Factors affecting the quality of life of single mothers compared to married mothers

Ga Eun Kim, Eui Jung Kim

Research output: Contribution to journalArticlepeer-review

4 Scopus citations

Abstract

Background: In this study, we aimed to compare the quality of life (QOL) of single mothers with that of married mothers and to identify the sociodemographic and psychological factors affecting single mothers' QOL. We identified the factors that were similar and different between single and married mothers. Methods: We analyzed survey data obtained from 195 single mothers and 357 married mothers living in an urban community in South Korea. The QOL was assessed with the World Health Organization Quality of Life-abbreviated form (WHOQOL-BREF). All participants completed the following self-report questionnaires: the Global Assessment of Recent Stress, the Center for Epidemiologic Studies-Depression Scale, the Scale for Suicide Ideation, the Korean version of the Alcohol Use Disorder Identification Test, and the WHOQOL-BREF. These self-rating scales were used as continuous variables. Multiple linear regression analysis was performed to examine the association of quality of life with the sociodemographic and psychological factors for single and married mothers. Results: Single mothers showed lower QOL than married mothers. Older age, high income and education level, and professional job status were positively correlated with the QOL of single mothers. Residential instability, higher stress levels, depressive symptoms, suicidal ideation, and alcohol-related problems were negatively associated with the QOL of single mothers. Multiple regression analysis suggested that residential instability (public rental housing: β =-10.779, p < 0.001; Jeonse rental housing: β =-0.324, p = 0.01) and alcohol-related problems (β =-0.522, p < 0.001) were independent factors affecting lower QOL, whereas professional job status (β = 8.452, p = 0.037) was independently associated with higher QOL in single mothers. However, these factors were not associated with the QOL of married mothers. Higher education level was independently associated with higher QOL in both groups (β = 3.149, p < 0.033 in single mothers, β = 12.052, p < 0.001 in married mothers). Conclusions: Higher education level was associated with higher QOL in both groups. Unlike in married mothers, type of residence and occupation (related to the economic level) had a significant impact on QOL in single mothers. Alcohol-related problems were significantly correlated to QOL in single mothers compared to married mothers.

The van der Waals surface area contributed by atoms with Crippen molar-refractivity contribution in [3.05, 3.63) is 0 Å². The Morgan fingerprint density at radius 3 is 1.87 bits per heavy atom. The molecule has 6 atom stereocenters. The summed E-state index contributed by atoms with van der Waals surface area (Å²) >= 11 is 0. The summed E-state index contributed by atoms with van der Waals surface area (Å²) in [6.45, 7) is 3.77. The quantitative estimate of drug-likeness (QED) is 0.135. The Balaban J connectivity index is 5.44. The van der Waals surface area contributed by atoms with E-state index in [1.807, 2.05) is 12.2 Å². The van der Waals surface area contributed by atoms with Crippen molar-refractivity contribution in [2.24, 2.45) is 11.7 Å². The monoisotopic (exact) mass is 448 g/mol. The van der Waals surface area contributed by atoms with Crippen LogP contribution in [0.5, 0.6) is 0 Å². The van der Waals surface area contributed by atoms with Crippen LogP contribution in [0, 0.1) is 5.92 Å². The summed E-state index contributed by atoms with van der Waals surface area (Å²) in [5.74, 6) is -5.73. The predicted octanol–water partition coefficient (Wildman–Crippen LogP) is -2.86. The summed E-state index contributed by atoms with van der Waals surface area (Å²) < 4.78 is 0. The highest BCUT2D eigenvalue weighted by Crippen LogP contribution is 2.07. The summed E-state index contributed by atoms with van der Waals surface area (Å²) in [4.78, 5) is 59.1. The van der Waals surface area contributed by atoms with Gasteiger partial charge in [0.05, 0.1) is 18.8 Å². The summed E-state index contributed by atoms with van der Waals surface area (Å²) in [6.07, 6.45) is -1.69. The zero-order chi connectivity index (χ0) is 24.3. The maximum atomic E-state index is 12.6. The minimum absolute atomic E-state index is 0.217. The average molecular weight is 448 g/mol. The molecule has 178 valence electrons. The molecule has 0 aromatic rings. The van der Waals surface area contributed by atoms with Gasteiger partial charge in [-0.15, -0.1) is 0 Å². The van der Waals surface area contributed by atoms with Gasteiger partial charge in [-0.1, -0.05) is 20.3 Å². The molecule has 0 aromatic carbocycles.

Original languageEnglish
Article number169
JournalBMC Psychiatry
Volume20
Issue number1
DOIs
StatePublished - 15 Apr 2020

Keywords

  • Quality of life
  • Single mothers
  • Single parents

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